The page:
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Abstract Detail



Paleobotany

Bippus, Alexander [1], Tomescu, Alexandru [2].

Characterizing the Early Devonian plant communities of western North America: the Lochkovian-Pragian Cottonwood Canyon flora of Wyoming .

The Cottonwood Canyon flora consists of Lochkovian-Pragian (419-410 Ma) fossil assemblages preserved in rocks assigned to the Beartooth Butte Formation, in northern Wyoming. Although >90 Lochkovian and Pragian plant fossil assemblages are known worldwide, the Cottonwood Canyon flora is the only Early Devonian flora of significance known in Western North America; two other Devonian floras in this geographic region (Martin Formation of Arizona and Chilliwack Group of Washington) are poorly sampled and probably younger. The Early Devonian witnessed the first stages of the evolutionary radiation of tracheophytes, during which several lineages of structurally-simple vascular plants diversified to generate the different types of structurally-complex tracheophytes described from younger, Middle Devonian floras. Understanding Early Devonian plant diversity is, thus, essential for untangling the evolution and relationships of early tracheophytes. The Cottonwood Canyon flora has been sampled since the 1970s and collections are housed at several major museums in the United States. However, despite its geographic significance and extensive sampling, the Cottonwood Canyon flora has not received a modern formal taxonomic treatment. Plants are preserved in abundance at Cottonwood Canyon, as coalified compressions or impressions. A survey of all the material collected from this flora reveals plants with diverse taxonomic affinities, including three zosterophylls, a renalioid, three lycophytes, two trimerophytes, and thalloid gametophytes of riccioid appearance; specimens potentially representing four additional morphotypes have been recorded. The two most abundant plants are Sengelia radicans, a drepanophycalean lycophyte identified in 52% of the samples, and a zosterophyll (present in 24% of samples) represented by axes that branch at wide angles with subaxillary tubercles and stalked globose sporangia; both of these are found predominantly in monospecific autochthonous and parautochthonous layers. Sporangia are rare on the Cottonwood Canyon plants and especially rare in the in situ/parautochthonous assemblages. This paucity of reproductive structures, very striking considering the large number of vegetative remains, points to clonality as the prevailing reproductive strategy, especially for the abundant zosterphyll and Sengelia. Clonality has been noted previously in other Early Devonian plant assemblages, e.g., the Battery Point Formation of Gaspé (Canada). While the relatively high level of plant diversity documented at Cottonwood Canyon is not unusual for Lochovian-Pragian localities, this flora is the only source of information on the vegetation of western North America during the Early Devonian, thus contributing significantly to the picture of Early Devonian plant diversity and biogeography.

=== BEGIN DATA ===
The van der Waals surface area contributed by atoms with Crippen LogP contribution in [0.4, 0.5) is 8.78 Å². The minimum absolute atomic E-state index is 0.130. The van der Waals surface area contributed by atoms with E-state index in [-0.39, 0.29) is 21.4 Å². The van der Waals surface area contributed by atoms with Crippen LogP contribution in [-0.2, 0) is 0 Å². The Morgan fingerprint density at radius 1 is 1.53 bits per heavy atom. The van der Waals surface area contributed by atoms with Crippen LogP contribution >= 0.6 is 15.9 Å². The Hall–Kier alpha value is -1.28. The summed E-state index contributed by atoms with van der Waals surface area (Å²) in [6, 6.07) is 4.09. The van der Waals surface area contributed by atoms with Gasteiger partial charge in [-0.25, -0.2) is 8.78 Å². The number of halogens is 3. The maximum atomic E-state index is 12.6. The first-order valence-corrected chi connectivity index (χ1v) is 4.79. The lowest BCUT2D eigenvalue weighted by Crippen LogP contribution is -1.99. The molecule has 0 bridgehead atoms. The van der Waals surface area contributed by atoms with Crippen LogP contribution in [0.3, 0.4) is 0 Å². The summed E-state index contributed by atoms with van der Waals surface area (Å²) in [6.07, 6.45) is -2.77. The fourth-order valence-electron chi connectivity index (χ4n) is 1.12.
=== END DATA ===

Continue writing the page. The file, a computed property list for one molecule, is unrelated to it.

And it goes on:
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1 - Humboldt State University, Department of Biological Sciences, 1 Harpst Street, Arcata, CA, 95521, United States
2 - Humboldt State University, Department Of Biological Sciences, 1 Harpst Street, Arcata, CA, 95521, USA

Keywords:
Early Devonian
fossil
Wyoming
Paleozoic
compressions
tracheophytes
Paleobotany.

Presentation Type: Oral Paper
Session: 12, Cookson/Moseley award presentations
Location: Sundance 4/Omni Hotel
Date: Monday, June 26th, 2017
Time: 3:00 PM
Number: 12007
Abstract ID:118
Candidate for Awards:Isabel Cookson Award,Maynard F. Moseley Award


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